Auditors of China Huarong Asset Management are still trying to produce an annual report for the company, and it is creating uneasiness in the bond market. Photo: Reuters Auditors of China Huarong Asset Management are still trying to produce an annual report for the company, and it is creating uneasiness in the bond market. Photo: Reuters
Auditors of China Huarong Asset Management are still trying to produce an annual report for the company, and it is creating uneasiness in the bond market. Photo: Reuters
Zhou Xin
Opinion

Opinion

Zhou Xin

For Huarong, China’s biggest bad bank, it’s bailout or bust

  • If Chinese authorities opt not to save China Huarong Asset Management, it could trigger a chain reaction of financial risks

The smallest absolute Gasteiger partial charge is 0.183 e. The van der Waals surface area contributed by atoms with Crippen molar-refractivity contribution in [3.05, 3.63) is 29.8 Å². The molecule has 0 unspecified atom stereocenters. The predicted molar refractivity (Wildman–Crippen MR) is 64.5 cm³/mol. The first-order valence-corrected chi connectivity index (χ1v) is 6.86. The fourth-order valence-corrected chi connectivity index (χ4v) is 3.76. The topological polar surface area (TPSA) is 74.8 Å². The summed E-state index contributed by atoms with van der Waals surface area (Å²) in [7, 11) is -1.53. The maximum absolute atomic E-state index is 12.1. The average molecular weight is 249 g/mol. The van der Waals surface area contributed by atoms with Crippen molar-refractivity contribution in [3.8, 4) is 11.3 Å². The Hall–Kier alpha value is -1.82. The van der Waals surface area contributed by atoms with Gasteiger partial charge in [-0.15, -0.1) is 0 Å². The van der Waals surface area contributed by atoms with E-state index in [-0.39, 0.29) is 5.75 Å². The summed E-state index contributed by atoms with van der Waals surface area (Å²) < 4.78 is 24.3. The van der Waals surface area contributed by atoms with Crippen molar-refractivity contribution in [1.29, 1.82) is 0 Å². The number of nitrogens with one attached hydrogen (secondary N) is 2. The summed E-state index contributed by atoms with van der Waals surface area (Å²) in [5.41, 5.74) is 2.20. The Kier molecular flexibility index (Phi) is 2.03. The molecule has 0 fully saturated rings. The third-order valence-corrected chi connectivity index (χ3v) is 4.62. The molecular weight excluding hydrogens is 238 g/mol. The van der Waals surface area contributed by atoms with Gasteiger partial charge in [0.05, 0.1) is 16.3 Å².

• Huarong’s situation shows that there are many financial holes to be filled, and China still has a long way to go to minimise risks

Auditors of China Huarong Asset Management are still trying to produce an annual report for the company, and it is creating uneasiness in the bond market. Photo: Reuters Auditors of China Huarong Asset Management are still trying to produce an annual report for the company, and it is creating uneasiness in the bond market. Photo: Reuters
Auditors of China Huarong Asset Management are still trying to produce an annual report for the company, and it is creating uneasiness in the bond market. Photo: Reuters
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Zhou Xin

Zhou Xin

Zhou Xin now leads the technology news team at the Post following stints as Political Economy Editor and Deputy China Editor. He has previously worked for Reuters and Bloomberg in Beijing.